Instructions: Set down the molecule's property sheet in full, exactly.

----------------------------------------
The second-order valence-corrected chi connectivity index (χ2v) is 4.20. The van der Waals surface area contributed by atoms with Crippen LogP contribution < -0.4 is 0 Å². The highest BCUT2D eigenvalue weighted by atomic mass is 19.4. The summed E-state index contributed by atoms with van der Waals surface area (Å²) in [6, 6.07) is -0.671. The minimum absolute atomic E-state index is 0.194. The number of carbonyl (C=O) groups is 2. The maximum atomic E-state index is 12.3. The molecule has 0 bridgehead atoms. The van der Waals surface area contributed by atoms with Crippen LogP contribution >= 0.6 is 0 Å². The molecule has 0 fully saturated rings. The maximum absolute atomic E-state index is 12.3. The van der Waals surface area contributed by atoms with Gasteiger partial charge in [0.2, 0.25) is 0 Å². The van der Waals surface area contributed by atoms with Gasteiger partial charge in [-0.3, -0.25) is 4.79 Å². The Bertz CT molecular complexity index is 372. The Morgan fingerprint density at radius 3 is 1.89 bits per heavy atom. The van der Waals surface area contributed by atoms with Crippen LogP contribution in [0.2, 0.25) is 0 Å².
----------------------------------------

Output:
The second-order valence-corrected chi connectivity index (χ2v) is 4.20. The van der Waals surface area contributed by atoms with Crippen LogP contribution < -0.4 is 0 Å². The highest BCUT2D eigenvalue weighted by atomic mass is 19.4. The summed E-state index contributed by atoms with van der Waals surface area (Å²) in [6, 6.07) is -0.671. The minimum absolute atomic E-state index is 0.194. The number of carbonyl (C=O) groups is 2. The maximum atomic E-state index is 12.3. The molecule has 0 bridgehead atoms. The van der Waals surface area contributed by atoms with Crippen LogP contribution >= 0.6 is 0 Å². The molecule has 0 fully saturated rings. The maximum absolute atomic E-state index is 12.3. The van der Waals surface area contributed by atoms with Gasteiger partial charge in [0.2, 0.25) is 0 Å². The van der Waals surface area contributed by atoms with Gasteiger partial charge in [-0.3, -0.25) is 4.79 Å². The Bertz CT molecular complexity index is 372. The Morgan fingerprint density at radius 3 is 1.89 bits per heavy atom. The van der Waals surface area contributed by atoms with Crippen LogP contribution in [0.2, 0.25) is 0 Å².